Chinese black beans are fermented soybeans. According to the late Barbara Tropp, an American chef and expert on Chinese cuisine, fermented black beans are the oldest recorded soyfood. It is the ancestor of miso and soy sauce. They are used as a salty seasoning in stir fries or mild steamed dishes, where they add a healthy dose of umami . You can find them at Asian grocery stores. They are not common at supermarkets. I’ve only found black bean sauce (a garlic and black bean premixed combination) at even well-stocked supermarkets. Chinese black beans keep indefinitely. If you buy a small bag, you won’t have to buy them again for a very long time. 🙂
This dish can also be made with medium shrimp or bay scallops. I used thawed frozen fish chunks from Trader Joe’s. The fish chunks come in 1 pound packages and are usually Pacific Cod. This is a sustainable fish harvested in Alaska. They are very reasonably priced.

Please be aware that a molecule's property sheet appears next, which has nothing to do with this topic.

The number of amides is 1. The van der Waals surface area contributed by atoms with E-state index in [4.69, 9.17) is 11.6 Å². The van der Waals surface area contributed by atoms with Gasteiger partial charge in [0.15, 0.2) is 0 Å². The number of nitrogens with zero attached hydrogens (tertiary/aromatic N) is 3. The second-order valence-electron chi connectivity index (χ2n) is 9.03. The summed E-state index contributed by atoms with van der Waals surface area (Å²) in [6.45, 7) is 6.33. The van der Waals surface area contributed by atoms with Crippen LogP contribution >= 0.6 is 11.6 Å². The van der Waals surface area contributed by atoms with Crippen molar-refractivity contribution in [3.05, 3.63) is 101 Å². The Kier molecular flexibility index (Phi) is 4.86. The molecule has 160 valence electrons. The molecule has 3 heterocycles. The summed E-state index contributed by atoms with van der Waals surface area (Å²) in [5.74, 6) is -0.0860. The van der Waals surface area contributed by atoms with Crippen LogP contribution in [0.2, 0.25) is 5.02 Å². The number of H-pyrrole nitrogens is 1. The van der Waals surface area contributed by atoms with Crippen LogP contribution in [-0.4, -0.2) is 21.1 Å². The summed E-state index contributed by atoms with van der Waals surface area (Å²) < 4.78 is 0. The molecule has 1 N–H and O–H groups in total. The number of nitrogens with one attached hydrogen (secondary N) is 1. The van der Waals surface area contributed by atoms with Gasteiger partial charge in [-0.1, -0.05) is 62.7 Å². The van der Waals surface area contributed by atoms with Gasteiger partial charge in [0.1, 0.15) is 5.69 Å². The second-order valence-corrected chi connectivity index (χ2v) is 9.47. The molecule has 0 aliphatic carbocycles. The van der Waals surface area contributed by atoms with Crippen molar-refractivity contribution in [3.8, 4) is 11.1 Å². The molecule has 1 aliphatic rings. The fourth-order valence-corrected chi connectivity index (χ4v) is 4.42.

Chinese Black Bean Fish with Broccoli
½ cup reduced sodium chicken stock
2 Tablespoons Chinese rice wine or dry sherry
2 teaspoons soy sauce
1 ½ teaspoons cornstarch
1 teaspoon sugar
¼ teaspoon salt plus more for seasoning broccoli
1 pound of broccoli stems, cut into ⅛” thick slices
1 pound fish chunks, patted dry
2 Tablespoons vegetable oil
1″ piece of ginger, grated or minced
1 ½ Tablespoons Chinese fermented black beans, chopped
2 large cloves garlic, minced
½ fresh Jalapeno chile, cut into slices crosswise
1 teaspoon Asian sesame oil
Stir together the chicken stock, rice wine, soy sauce, cornstarch, sugar, and salt in a small bowl.
Steam broccoli stems for 5 minutes until just tender. Drain and pat dry. Place in a warmed serving dish, season with salt, and cover to keep warm.
Heat a wok over high heat, until a drop of water vaporizes instantly. Add the oil and swirl around. Add the ginger and quickly stir around. Add black beans, garlic, and Jalapeno. Stir fry 1 minute. Add fish chunks and spread out in one layer. Cook for 3 minutes without stirring. Continue cooking, now stirring until fish turns translucent, about another minute. Stir the broth mixture to redissolve the cornstarch and pour into the wok. Bring to a boil and stir. When the sauce thickens, remove from the heat, drizzle on sesame oil, and stir. Pour everything over the broccoli stems and serve immediately with rice.
Adapted from a recipe in Gourmet, February 2006.